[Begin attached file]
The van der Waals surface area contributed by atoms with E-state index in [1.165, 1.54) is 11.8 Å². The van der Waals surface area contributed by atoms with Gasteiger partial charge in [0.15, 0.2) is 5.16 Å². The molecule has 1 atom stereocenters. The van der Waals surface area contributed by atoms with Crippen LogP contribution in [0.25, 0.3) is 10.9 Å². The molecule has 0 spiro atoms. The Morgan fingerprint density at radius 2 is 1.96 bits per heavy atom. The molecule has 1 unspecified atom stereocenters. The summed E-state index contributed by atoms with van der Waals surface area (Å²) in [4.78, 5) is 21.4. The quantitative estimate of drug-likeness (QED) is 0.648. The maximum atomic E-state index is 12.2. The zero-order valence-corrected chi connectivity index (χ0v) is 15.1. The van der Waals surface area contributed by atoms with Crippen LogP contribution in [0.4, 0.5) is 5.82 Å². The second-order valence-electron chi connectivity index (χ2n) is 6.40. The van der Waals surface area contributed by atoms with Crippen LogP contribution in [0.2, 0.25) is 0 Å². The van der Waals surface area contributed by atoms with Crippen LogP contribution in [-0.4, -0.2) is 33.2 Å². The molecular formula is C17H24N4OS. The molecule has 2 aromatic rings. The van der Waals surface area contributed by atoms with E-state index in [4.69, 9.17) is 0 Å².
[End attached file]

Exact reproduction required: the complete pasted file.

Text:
The van der Waals surface area contributed by atoms with E-state index in [1.165, 1.54) is 11.8 Å². The van der Waals surface area contributed by atoms with Gasteiger partial charge in [0.15, 0.2) is 5.16 Å². The molecule has 1 atom stereocenters. The van der Waals surface area contributed by atoms with Crippen LogP contribution in [0.25, 0.3) is 10.9 Å². The molecule has 0 spiro atoms. The Morgan fingerprint density at radius 2 is 1.96 bits per heavy atom. The molecule has 1 unspecified atom stereocenters. The summed E-state index contributed by atoms with van der Waals surface area (Å²) in [4.78, 5) is 21.4. The quantitative estimate of drug-likeness (QED) is 0.648. The maximum atomic E-state index is 12.2. The zero-order valence-corrected chi connectivity index (χ0v) is 15.1. The van der Waals surface area contributed by atoms with Crippen LogP contribution in [0.4, 0.5) is 5.82 Å². The second-order valence-electron chi connectivity index (χ2n) is 6.40. The van der Waals surface area contributed by atoms with Crippen LogP contribution in [0.2, 0.25) is 0 Å². The van der Waals surface area contributed by atoms with Crippen LogP contribution in [-0.4, -0.2) is 33.2 Å². The molecular formula is C17H24N4OS. The molecule has 2 aromatic rings. The van der Waals surface area contributed by atoms with E-state index in [4.69, 9.17) is 0 Å².